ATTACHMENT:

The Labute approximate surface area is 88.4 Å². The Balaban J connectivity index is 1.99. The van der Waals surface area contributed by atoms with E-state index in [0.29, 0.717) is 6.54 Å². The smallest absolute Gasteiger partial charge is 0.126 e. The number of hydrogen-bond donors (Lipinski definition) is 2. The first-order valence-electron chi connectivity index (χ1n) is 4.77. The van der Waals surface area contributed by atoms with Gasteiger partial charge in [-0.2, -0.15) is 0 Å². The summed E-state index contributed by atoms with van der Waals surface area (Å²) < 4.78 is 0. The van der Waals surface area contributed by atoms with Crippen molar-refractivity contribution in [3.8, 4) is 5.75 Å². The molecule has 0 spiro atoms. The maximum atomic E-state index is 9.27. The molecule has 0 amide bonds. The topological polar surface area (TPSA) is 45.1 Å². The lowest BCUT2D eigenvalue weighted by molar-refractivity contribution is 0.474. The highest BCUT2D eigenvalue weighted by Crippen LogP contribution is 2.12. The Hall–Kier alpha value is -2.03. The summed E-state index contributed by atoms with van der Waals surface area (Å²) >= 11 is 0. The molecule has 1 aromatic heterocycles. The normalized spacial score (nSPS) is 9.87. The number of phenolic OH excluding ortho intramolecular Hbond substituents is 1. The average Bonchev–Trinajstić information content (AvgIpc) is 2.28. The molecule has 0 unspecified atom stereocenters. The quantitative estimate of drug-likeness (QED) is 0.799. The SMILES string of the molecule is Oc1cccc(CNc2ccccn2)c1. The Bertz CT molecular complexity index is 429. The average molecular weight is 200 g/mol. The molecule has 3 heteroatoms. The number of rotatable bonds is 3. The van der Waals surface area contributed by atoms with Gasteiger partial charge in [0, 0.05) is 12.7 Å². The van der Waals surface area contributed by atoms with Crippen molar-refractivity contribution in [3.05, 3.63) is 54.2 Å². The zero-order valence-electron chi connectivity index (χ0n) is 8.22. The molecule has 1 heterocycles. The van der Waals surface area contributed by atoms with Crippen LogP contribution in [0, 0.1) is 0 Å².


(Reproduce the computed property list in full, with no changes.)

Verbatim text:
The Labute approximate surface area is 88.4 Å². The Balaban J connectivity index is 1.99. The van der Waals surface area contributed by atoms with E-state index in [0.29, 0.717) is 6.54 Å². The smallest absolute Gasteiger partial charge is 0.126 e. The number of hydrogen-bond donors (Lipinski definition) is 2. The first-order valence-electron chi connectivity index (χ1n) is 4.77. The van der Waals surface area contributed by atoms with Gasteiger partial charge in [-0.2, -0.15) is 0 Å². The summed E-state index contributed by atoms with van der Waals surface area (Å²) < 4.78 is 0. The van der Waals surface area contributed by atoms with Crippen molar-refractivity contribution in [3.8, 4) is 5.75 Å². The molecule has 0 spiro atoms. The maximum atomic E-state index is 9.27. The molecule has 0 amide bonds. The topological polar surface area (TPSA) is 45.1 Å². The lowest BCUT2D eigenvalue weighted by molar-refractivity contribution is 0.474. The highest BCUT2D eigenvalue weighted by Crippen LogP contribution is 2.12. The Hall–Kier alpha value is -2.03. The summed E-state index contributed by atoms with van der Waals surface area (Å²) >= 11 is 0. The molecule has 1 aromatic heterocycles. The normalized spacial score (nSPS) is 9.87. The number of phenolic OH excluding ortho intramolecular Hbond substituents is 1. The average Bonchev–Trinajstić information content (AvgIpc) is 2.28. The molecule has 0 unspecified atom stereocenters. The quantitative estimate of drug-likeness (QED) is 0.799. The SMILES string of the molecule is Oc1cccc(CNc2ccccn2)c1. The Bertz CT molecular complexity index is 429. The average molecular weight is 200 g/mol. The molecule has 3 heteroatoms. The number of rotatable bonds is 3. The van der Waals surface area contributed by atoms with Gasteiger partial charge in [0, 0.05) is 12.7 Å². The van der Waals surface area contributed by atoms with Crippen molar-refractivity contribution in [3.05, 3.63) is 54.2 Å². The zero-order valence-electron chi connectivity index (χ0n) is 8.22. The molecule has 1 heterocycles. The van der Waals surface area contributed by atoms with Crippen LogP contribution in [0, 0.1) is 0 Å².